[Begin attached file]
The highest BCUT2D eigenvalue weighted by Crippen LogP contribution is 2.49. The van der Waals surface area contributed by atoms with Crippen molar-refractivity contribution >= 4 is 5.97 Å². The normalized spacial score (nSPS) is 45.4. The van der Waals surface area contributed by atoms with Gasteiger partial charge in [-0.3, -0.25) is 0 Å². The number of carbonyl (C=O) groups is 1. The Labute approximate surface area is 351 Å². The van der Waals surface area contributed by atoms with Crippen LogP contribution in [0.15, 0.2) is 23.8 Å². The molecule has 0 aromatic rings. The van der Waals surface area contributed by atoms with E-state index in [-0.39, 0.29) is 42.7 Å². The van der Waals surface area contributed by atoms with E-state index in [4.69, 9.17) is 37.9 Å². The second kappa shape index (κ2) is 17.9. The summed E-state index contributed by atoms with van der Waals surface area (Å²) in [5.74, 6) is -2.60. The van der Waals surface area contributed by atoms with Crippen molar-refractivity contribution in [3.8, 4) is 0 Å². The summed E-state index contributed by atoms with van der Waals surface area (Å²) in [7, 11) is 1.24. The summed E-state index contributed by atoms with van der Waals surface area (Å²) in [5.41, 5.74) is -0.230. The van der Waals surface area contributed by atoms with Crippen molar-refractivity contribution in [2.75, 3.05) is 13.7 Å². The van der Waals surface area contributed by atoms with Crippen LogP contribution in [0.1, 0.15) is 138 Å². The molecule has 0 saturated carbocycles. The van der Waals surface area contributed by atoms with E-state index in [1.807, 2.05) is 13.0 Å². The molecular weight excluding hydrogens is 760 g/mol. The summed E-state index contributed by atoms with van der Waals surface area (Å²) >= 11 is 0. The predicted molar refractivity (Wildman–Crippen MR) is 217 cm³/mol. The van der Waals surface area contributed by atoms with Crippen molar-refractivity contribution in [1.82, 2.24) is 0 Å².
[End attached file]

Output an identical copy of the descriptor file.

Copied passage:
The highest BCUT2D eigenvalue weighted by Crippen LogP contribution is 2.49. The van der Waals surface area contributed by atoms with Crippen molar-refractivity contribution >= 4 is 5.97 Å². The normalized spacial score (nSPS) is 45.4. The van der Waals surface area contributed by atoms with Gasteiger partial charge in [-0.3, -0.25) is 0 Å². The number of carbonyl (C=O) groups is 1. The Labute approximate surface area is 351 Å². The van der Waals surface area contributed by atoms with Crippen LogP contribution in [0.15, 0.2) is 23.8 Å². The molecule has 0 aromatic rings. The van der Waals surface area contributed by atoms with E-state index in [-0.39, 0.29) is 42.7 Å². The van der Waals surface area contributed by atoms with E-state index in [4.69, 9.17) is 37.9 Å². The second kappa shape index (κ2) is 17.9. The summed E-state index contributed by atoms with van der Waals surface area (Å²) in [5.74, 6) is -2.60. The van der Waals surface area contributed by atoms with Crippen molar-refractivity contribution in [3.8, 4) is 0 Å². The summed E-state index contributed by atoms with van der Waals surface area (Å²) in [7, 11) is 1.24. The summed E-state index contributed by atoms with van der Waals surface area (Å²) in [5.41, 5.74) is -0.230. The van der Waals surface area contributed by atoms with Crippen molar-refractivity contribution in [2.75, 3.05) is 13.7 Å². The van der Waals surface area contributed by atoms with Crippen LogP contribution in [0.1, 0.15) is 138 Å². The molecule has 0 saturated carbocycles. The van der Waals surface area contributed by atoms with E-state index in [1.807, 2.05) is 13.0 Å². The molecular weight excluding hydrogens is 760 g/mol. The summed E-state index contributed by atoms with van der Waals surface area (Å²) >= 11 is 0. The predicted molar refractivity (Wildman–Crippen MR) is 217 cm³/mol. The van der Waals surface area contributed by atoms with Crippen molar-refractivity contribution in [1.82, 2.24) is 0 Å².